• Replace your PDF files with XML or HTML files – Many government websites do a good job of connecting the public to TONS of information via individual PDF files. However, uploading dozens of PDF files hundreds of pages thick doesn’t equal openness and transparency. It usually just means you’ve totally overwhelmed the public with information and hidden your data in plain sight. Consider parsing these PDF files and uploading them in an accessible, searchable format.
  • Add external links to your site – Some agencies still have policies that say that they cannot link to non .gov sites. If this is still a policy at your agency, show them this and get the policy changed. You can and should link to non .gov sites.
  • Update the default browser on your employees’ computers – You might be surprised at how much of a difference a modern browser can make in an employee’s day-to-day work. A modern up-to-date browser is more than just a luxury – it can make collaboration easier and more efficient by providing easier access to applications and sites.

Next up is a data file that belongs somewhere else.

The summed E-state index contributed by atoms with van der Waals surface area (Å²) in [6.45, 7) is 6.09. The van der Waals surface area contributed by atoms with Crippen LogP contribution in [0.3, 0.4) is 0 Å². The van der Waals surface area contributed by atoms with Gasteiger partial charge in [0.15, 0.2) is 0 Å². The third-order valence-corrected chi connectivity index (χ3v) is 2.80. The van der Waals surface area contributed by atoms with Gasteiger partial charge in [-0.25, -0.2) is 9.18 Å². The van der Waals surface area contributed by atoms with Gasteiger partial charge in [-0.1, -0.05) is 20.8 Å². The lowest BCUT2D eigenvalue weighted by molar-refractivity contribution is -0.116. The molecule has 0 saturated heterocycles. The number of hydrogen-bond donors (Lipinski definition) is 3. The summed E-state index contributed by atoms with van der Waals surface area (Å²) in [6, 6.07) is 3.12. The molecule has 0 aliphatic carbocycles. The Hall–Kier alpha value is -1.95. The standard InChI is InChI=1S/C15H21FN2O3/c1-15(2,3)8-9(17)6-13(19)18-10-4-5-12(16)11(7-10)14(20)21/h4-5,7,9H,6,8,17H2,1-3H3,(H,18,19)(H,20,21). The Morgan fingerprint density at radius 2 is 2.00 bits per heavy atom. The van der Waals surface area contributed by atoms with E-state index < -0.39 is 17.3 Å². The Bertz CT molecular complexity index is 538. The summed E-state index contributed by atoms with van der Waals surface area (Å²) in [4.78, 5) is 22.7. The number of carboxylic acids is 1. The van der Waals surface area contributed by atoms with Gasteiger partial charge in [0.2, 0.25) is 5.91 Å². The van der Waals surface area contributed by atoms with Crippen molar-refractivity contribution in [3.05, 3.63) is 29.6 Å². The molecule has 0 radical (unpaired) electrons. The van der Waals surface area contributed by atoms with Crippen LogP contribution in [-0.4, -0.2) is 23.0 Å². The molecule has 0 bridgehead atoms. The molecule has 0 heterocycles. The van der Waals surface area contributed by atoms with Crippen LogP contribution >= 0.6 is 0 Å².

• Ask for employee/public input on policy/regulations changes – Instead of firing off that next all-hands memo with the new policy for X, consider posting it in draft form to your site and giving your stakeholders an opportunity to have some input to it before it goes final.
  • Allow the public to subscribe to your site via RSS and email – One of the easiest and most valuable ways to increase awareness of your content is to make it easy for people to access and share it. All you need is Notepad, a server, and a beer.
  • Make collaboration part of the assessment process. Does your performance review process include anything about collaboration or sharing intellectual capital? Are employees recognized with awards or commendations for collaborating?

I could go on and on, but I don’t want this post to become a novel 🙂  What other recommendations do you have for creating open government WITHOUT using social media?